Time of Reckoning for IPPs

Sidra Insar Chaudhary


Sidra Insar Chaudhary


An open government renders a healthy and transparent democracy. There are various laws in place at federal and provincial level that ensure public’s right to information. However, these laws – like all other – need to be implemented with their true spirit for them to achieve the required effectiveness. In Pakistan, due to the connivance of the ruling elite, transparency has gradually been eroded to such an extent that nobody expects any inquiries or findings in to the matters concerning the public at large. However, the current government of Imran Khan is exhibiting its determination to change and uphold transparency by making the governmental reports public.


At the start of this month, Prime Minister Imran Khan made the inquiry report of sugar and wheat price rise scandal public, even though the report implicated many high-ranking members of PM’s own party such as former secretary general Jahangir Tareen and federal minister Khusro Bakhtiar. PM not only released the report but also took action to bring the responsible people before justice by forming an inquiry commission under the Commission of Inquiry Act 2017. The commission is expected to present its findings to the PM in 40 days. In addition, PM Imran Khan also fired from their official positions several members that were held responsible for the crisis in the report.


Now continuing this tradition of asking questions from the powerful, the IPP enquiry report has been submitted to the PM this week, and swiftly the cabinet gave its approval to make the report public. The government has also decided to form a commission of inquiry base on this report. The IPP commission will submit its findings in ninety days. The IPP report has unnerved the well-connected influential people who have taken advantage of billions of rupees of public money almost on a daily basis.


Pakistan’s circular debt stands at Rs 2 trillion and it is growing at Rs 1000 million every day. Such extraordinary figures in debt are not possible without some people pocketing billions from the consumers and taxpayer’s money. The report presents undeniable facts and figures without attacking any stakeholder. The report recommends the recovery of Rs 104 billion from the IPPs and also proposes comprehensive way forward for the energy sector.


In a letter to the federal minister of energy, the IPPs have come out attacking the report by questioning the intentions of the head of the inquiry committee. The people behind IPPs are the same who have been asking government to renegotiate energy contract with Qatar and renegotiate IMF deal because of harsh conditions. However, now when government is asking for renegotiation on power purchasing agreement, they are questioning integrity of the government and sighting legal hurdles for the government to take any action.


One has to wonder why there has been no major investment in Pakistan other than the IPPs and why the electricity cost is so high. Why our industry is increasingly becoming uncompetitive and why our exports has not increased as they should have.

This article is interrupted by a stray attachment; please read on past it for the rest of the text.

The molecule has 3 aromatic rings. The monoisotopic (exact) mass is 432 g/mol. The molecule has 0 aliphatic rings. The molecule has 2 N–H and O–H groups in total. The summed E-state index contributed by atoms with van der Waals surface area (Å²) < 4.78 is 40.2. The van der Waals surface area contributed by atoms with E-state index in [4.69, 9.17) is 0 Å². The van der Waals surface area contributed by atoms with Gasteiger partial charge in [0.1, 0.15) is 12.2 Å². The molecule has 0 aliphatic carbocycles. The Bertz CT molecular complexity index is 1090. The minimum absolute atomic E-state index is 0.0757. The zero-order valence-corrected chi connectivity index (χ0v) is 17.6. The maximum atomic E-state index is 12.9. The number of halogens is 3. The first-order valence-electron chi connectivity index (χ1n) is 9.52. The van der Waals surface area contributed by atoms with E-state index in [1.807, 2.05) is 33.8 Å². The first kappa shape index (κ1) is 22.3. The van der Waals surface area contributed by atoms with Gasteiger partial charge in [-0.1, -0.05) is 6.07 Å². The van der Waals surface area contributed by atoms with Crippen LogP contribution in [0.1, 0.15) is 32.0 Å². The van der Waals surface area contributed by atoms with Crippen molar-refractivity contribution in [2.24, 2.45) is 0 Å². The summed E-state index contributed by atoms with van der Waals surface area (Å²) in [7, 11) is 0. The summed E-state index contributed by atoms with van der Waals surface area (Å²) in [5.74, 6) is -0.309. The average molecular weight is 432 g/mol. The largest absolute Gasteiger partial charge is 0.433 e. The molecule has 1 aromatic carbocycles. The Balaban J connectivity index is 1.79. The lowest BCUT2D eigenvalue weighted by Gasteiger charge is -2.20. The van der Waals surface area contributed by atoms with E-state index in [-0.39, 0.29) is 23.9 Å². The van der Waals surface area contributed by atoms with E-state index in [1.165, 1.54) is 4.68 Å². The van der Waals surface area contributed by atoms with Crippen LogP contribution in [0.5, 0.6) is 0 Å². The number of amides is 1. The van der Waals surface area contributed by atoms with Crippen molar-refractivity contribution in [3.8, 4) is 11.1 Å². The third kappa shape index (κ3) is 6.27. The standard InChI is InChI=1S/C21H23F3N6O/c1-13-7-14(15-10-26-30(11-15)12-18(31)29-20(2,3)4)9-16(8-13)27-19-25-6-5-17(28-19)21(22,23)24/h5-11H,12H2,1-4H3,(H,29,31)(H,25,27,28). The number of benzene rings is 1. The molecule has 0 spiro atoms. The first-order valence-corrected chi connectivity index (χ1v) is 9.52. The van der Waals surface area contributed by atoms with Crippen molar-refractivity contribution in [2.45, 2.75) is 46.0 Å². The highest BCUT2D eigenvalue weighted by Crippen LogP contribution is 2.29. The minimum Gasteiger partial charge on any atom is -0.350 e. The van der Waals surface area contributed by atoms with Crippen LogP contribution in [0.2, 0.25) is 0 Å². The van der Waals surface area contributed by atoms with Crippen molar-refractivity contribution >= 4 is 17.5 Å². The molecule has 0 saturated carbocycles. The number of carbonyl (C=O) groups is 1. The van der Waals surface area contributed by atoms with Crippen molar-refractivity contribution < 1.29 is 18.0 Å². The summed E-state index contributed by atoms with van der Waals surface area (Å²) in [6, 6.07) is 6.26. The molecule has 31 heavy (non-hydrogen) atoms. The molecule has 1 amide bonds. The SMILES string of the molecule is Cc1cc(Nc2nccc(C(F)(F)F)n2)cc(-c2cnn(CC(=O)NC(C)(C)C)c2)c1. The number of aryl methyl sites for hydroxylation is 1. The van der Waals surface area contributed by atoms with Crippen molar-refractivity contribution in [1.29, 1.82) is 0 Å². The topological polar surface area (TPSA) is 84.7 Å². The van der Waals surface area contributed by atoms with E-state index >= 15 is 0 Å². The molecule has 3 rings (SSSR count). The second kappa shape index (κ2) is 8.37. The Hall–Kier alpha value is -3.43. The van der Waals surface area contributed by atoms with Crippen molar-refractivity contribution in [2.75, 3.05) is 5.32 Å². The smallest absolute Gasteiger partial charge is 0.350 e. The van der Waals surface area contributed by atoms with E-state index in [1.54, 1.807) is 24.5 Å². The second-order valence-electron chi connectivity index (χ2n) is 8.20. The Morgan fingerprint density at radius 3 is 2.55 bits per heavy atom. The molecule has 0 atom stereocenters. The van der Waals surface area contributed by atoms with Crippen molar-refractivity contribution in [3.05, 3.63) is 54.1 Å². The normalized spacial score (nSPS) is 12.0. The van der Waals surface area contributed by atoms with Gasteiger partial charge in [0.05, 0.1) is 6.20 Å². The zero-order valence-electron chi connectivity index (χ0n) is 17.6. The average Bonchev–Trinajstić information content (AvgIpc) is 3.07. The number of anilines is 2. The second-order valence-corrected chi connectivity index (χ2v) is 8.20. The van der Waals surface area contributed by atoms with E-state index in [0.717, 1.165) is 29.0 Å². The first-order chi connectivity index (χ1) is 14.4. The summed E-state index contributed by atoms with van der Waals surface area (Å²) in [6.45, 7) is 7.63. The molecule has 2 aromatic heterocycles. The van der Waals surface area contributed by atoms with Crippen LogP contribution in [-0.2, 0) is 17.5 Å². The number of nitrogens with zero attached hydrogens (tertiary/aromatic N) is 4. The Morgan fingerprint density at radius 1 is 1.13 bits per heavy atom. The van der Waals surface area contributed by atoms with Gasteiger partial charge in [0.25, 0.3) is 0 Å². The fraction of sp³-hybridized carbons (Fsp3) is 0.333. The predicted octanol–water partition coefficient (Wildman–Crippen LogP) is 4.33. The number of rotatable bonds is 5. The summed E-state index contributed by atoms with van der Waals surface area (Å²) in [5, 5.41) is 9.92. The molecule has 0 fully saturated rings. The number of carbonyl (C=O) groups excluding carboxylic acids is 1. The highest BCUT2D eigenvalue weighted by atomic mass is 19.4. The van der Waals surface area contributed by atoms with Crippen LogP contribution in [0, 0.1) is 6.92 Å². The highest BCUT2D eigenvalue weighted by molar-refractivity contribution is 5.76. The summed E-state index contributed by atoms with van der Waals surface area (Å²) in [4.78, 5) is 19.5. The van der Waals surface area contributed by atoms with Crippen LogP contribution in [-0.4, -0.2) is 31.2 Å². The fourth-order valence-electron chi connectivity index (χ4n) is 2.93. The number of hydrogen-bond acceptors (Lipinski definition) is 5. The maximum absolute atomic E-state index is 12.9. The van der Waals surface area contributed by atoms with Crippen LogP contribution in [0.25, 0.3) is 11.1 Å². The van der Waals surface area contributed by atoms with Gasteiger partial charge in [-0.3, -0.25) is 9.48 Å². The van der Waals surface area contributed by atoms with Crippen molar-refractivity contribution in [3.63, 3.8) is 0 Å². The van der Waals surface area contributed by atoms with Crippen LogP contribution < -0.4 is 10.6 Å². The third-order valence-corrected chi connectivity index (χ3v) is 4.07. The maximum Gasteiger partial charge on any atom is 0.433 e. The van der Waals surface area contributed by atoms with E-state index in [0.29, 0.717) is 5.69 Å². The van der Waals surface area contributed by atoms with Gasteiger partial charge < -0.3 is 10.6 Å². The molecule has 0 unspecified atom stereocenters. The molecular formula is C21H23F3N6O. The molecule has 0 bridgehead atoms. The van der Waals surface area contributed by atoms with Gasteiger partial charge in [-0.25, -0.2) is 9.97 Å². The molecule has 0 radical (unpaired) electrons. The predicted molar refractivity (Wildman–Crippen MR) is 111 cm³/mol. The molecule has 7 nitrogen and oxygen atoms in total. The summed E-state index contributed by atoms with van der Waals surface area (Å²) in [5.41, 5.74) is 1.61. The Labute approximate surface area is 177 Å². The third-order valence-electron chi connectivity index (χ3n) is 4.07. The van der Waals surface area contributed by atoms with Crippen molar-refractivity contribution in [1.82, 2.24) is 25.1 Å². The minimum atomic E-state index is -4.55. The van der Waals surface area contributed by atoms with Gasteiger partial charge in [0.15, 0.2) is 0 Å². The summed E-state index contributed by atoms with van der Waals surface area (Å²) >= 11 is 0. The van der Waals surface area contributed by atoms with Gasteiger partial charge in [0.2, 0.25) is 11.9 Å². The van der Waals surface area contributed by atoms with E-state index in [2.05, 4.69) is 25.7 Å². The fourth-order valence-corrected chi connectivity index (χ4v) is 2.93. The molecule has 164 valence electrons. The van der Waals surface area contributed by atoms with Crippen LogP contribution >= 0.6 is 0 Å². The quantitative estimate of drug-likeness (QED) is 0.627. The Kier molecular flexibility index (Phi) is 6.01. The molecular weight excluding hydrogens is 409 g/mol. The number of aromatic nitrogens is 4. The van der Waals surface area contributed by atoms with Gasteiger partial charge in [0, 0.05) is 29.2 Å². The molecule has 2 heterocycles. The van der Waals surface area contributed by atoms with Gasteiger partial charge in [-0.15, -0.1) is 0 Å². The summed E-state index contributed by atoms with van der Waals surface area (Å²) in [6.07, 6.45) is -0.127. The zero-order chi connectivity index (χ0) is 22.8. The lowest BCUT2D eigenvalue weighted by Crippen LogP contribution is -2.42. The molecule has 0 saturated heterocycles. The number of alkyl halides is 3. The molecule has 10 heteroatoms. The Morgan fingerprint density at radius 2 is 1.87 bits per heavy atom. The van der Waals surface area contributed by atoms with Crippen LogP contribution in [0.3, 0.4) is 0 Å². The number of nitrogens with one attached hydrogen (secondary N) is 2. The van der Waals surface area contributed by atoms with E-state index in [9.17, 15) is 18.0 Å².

Several experts have pointed out that the profits IPPs have made in Pakistan are unheard of in any other country. Since 1994, when the IPP policy was first introduced, IPPs have made seven times the divided and nine times the profit on their investment with average return on equity (ROE) of 87 percent. One coal plant that was established under 2015 power policy has recuperated 75% of the investment in first two years while another plant has recovered 33 percent in only its first year of operation. The reason for all this is the gross misreporting by these IPPs in the course of tariff ascertainment process. Furthermore, IPPs have also made extra Rs 64 billion by misreporting fuel. The report has also mentioned other methods to acquire extra payments.


Through decades of plundering Pakistan is drowning in debts. The soaring fiscal deficit is almost out of control. One of the major causes of fiscal deficit is the financing of the circular debt by using resources from the budget. The cost and recovery deficit in part is paid by the government and the rest is placed under circular debt. From financial year 2007 to 2019 government paid Rs 3.2 trillion and still today we have Rs 2 trillion in circular debt.


The IPP report paints a very grim picture of the power sector and recommends forensic audit of the IPPs to look for kickbacks, over-invoicing, heat rate audit and on misreporting data to the government. Other option is to renegotiate the contracts with the government.


The remedy starts with the recognition of the key issues of the problem which then yields more informed decision-making and culminate in action to solve the problem. The IPP report is just the start of the remedial process. These developments must also be supported by developing institutional and economic incentives that are consistent with sustainability. Indeed, the time has come to expose and take a decisive action against powerful cartels in Pakistan, and recover the exuberant amount of money that has been stolen from this country over the last three decades.